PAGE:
[Review] Sully – A Timid adaptation of a Valiant act

Directed by: Clint Eastwood

Cast: Tom Hanks, Aaron Eckhart, Laura Linney

Pre-Release Hype


One has never directed a bad film; the other has delivered dozens of masterpieces over decades. So when one signs the other to play the protagonist in cinematic adaptation of a recent heroic act that everybody is talking about, it is bound to raise your expectations to dangerous heights. I mean how can Clint Eastwood direct Tom Hanks into anything lesser than a miracle? That too when the film is based on a real life event which is actually recalled as “the miracle at Hudson”.


This is the story of Chesley Sullenberger (Hanks), a pilot who became an overnight hero when he landed a plane on flowing waters of the Hudson River, when both the engines of the plane got damaged immediately after taking off. While the nation was hoisting him as a hero, the aviation authorities initiate an investigation into the crash. The movie chronicles the post-landing events. How does Sully and his co-pilot (Eckhart) cope with the stress of investigation and what fate do they face.



Hanks is once again highly effective in sinking himself in the character.

  • The major positive for the movie is its focus on the subject without trying to cash the heroism. The dilemma of the protagonists is well captured through body language rather than outrage or drama. The narrative never deviates from the main objective of the story.
  • Hanks is once again highly effective in sinking himself in the character. While the points for making him resemble to the real life Sully go entirely to the make-up team, the credit of adapting the body language and effectively portraying conflicting inner feelings is exclusively an evidence of Hanks’ brilliance.
  • He makes us realize what mind games the situation must’ve played with the real pilot. Conflicting sentiments are effectively portrayed simultaneously; the pride of saving lives, the elation of becoming a national hero and the doubts creeping in due to the investigation. One look at Hanks’ face and you know he is going through all this at the same moment.
  • The movie is rich in visuals and special effects. The fact that it was shot entirely on IMAX cameras definitely show on the screen. Production design is highly effective.



As an effect, it ends up giving the feel of a documentary.

  • Though remaining focused on the main idea and avoiding any unnecessary drama works in favor of the movie, yet at times this approach starts giving a feel of a very “unidimensional” narrative. As an effect, it ends up giving the feel of a documentary.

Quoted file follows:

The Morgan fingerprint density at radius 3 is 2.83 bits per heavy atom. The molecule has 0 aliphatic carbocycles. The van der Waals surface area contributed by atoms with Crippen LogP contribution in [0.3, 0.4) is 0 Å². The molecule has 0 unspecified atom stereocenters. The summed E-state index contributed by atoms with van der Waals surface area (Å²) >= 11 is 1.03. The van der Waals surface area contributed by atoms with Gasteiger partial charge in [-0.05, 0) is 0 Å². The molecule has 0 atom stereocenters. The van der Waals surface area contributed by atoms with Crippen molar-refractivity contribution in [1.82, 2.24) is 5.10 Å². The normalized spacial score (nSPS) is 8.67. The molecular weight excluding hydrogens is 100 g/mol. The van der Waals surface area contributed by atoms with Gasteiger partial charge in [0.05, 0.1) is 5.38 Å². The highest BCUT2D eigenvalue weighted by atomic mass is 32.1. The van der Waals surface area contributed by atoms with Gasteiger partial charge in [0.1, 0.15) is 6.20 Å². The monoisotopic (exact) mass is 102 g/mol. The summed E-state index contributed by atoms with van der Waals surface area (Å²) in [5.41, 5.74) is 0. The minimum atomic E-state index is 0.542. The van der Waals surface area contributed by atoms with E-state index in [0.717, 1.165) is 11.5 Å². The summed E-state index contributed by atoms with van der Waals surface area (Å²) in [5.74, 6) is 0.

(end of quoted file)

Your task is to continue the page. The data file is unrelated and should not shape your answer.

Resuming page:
• The character development is extremely shallow. Even the main character, despite a brilliant portrayal, doesn’t go any deeper than the surface. We could never understand why the characters have become what they appear on the screen. Supporting characters are even less developed and appear as mere props in the overall proceedings.
  • Editing of the film could’ve been tighter. The scene transition turned out to be a little rough on the edges at multiple occasions.
  • The climax actually turned out to be the weakest link in the whole enterprise. Though it was always know what the ending would be, yet it all happens too quickly. A little drama over here could’ve raised the bar significantly. Instead, it looks totally devoid of emotions; too factual for my liking.


Final Rating

It doesn’t engage the viewer to a degree where any sort of anticipation could seep in.

The ultimate impression the movie left at me was that of being “over-rated”. It was not a bad movie by any means, but it doesn’t engage the viewer to a degree where any sort of anticipation could seep in.

The people who witnessed the actual event in person or in media, might’ve felt more attached to the movie. But for others like me, it appeared to be a little too remote, causing an annoying indifference towards proceedings.



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